When Biggie Became King

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There was joy in New York as the chronology reached the mid 90’s.

The early 90’s had been harsh.

New York had actually lost Hip Hop, something inconceivable just a couple years before.

But Dr. Dre’s The Chronic had changed everything; not only the nail in a coffin that NWA had actually begun to built, but also the final argument in a takeover that had included the solo works of Ice Cube, The DOC, and group projects like Geto Boys.

Suddenly, nobody wanted to hear that New York shit anymore.

Nobody could relate.

It’s not like anybody ever could, but now it was more obvious.

New York was too strange anyway, no other place in the country was like it and yet they expected everybody to, if not understand where they were coming from, then at least take the perspective that where they were coming from was the only direction from whence shit came.

Fuck that the rest of America suddenly said.

Then the Wu-Tang Clan emerged breathing new life into New York, just enough, in fact, for a sigh of relief.

The Nas came and the City That Never Sleeps was again awake.

The came Craig Mac on a short-lived high, setting the stage.

Now, understand that it was well known that when Sean Puff-Diddy-Daddy Combs left the confines of Howard University, he told everyone who would listen that the next time muhfuccas saw him, he’d be Big Time.

Well, muhfuccas had seen him a lot and he was bigger, but he still wasn’t necessarily the size that would justify in many eyes dropping out of school and missing out on that illustrious Howard University diploma.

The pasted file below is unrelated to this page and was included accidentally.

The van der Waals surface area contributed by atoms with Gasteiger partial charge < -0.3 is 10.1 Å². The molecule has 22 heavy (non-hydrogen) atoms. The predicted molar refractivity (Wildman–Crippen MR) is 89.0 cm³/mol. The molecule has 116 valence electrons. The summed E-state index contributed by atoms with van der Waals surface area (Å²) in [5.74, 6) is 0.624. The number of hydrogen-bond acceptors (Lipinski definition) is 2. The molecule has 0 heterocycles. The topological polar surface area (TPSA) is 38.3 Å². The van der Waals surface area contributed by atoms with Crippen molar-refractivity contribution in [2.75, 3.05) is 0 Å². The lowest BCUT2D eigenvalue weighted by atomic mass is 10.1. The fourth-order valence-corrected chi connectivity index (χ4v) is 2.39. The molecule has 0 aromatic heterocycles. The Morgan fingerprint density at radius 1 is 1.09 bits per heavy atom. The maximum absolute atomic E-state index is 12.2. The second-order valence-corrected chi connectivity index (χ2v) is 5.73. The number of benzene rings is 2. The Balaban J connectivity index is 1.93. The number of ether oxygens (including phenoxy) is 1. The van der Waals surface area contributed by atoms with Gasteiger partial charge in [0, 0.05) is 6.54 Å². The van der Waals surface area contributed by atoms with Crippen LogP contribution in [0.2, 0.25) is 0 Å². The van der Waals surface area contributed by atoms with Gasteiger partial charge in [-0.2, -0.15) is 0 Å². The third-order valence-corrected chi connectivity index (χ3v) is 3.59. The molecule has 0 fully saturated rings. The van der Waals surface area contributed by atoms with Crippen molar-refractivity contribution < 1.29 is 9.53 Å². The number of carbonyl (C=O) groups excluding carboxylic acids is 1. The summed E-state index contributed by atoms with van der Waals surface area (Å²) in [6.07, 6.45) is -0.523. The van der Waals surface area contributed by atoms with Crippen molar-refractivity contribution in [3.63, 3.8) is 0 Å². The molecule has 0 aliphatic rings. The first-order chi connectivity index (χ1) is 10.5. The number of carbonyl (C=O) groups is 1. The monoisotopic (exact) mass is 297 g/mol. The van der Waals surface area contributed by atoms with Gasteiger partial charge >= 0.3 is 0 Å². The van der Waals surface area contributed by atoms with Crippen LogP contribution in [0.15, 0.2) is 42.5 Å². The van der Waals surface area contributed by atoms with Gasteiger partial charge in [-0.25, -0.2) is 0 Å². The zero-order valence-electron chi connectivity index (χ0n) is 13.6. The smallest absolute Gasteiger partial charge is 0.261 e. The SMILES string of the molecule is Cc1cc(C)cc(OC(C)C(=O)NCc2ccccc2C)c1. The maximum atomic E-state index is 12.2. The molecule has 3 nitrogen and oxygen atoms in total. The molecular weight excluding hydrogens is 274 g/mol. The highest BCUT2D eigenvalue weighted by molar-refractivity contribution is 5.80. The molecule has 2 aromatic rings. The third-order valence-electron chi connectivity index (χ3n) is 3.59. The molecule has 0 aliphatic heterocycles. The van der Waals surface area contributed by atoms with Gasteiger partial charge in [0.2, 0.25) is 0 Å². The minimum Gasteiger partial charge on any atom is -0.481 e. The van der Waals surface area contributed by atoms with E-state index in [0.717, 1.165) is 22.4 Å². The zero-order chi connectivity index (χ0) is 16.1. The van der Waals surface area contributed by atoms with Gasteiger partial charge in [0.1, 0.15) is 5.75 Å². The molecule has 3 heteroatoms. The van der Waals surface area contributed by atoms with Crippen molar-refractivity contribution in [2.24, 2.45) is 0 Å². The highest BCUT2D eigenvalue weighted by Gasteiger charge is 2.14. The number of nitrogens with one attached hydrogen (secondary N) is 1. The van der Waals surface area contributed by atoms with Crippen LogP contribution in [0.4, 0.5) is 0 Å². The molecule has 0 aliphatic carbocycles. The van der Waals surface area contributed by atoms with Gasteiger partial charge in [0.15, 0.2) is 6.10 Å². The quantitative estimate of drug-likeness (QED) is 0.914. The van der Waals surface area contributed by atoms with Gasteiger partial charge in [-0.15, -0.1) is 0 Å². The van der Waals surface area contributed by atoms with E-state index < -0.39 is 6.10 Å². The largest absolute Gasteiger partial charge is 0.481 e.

Then came Big.

Whatever your opinion of Ready to Die, whether you believe it was a classic, just a “great” album, just ok or don’t even know what the fuck it was, even the slightest bit of research will teach you that it was a landmark.

Still, for Biggie to become King, there’s still need to be a crowning; a performance so definitive that even prospective rivals would bow as opposed to being beheaded.

Now remember, this was before The BET Awards which has been, since maybe Jay Z debuting “Izzo” from it’s stage, the latest crowning arena for the genre.

No, back in them days, you had to take the crown on wax.

So it was on the “Flava in Ya Ear (remix)” that Big did exactly that.

And you know the subtleties, you know that 50 Cent himself took one of Big’s lyric, “Ski Mask Way” and made it into an entire song.

You may not know that the reason old heads exploded and cackled like old maids over the lyric “Invisible bullies like the Gooch” was because on the television show, “Different Strokes”, Gary Coleman as “Arnold” was continually being terrorized off screen by a character named “The Gooch”.

But what you should know was that Big’s verse was so tight that he not only snatched the song from it’s originator, Craig Mack, but outspit an enthused but over-matched Rampage, an interestingly weird LL Cool J, and Busta Rhymes who, fresh from his hijacking of A Tribe Called Quest’s “Scenario“, was pretty much being considered the King of the Feature.

Big’s “Flava” effort was like LeBron’s first ring in Miami with his verses on the “Get Money” remix being maybe Cleveland’s last year Chip.

So as we allthis means you, Lil Yachty –  take today to commemorate what’s now been 20 years without our one-time King, let’s take another moment to again appreciate his actual coronation.

About the Author

dickiebhee
Dickie Bhee is a self-styled lunatic, a Renaissance showman, a Class A, Grade A buffoon, a nigga that believes in the greatness of Niggerhood a social gadfly and a genuine Man About Town. Also: http://www.amazon.com/dp/B01E7NYMP4

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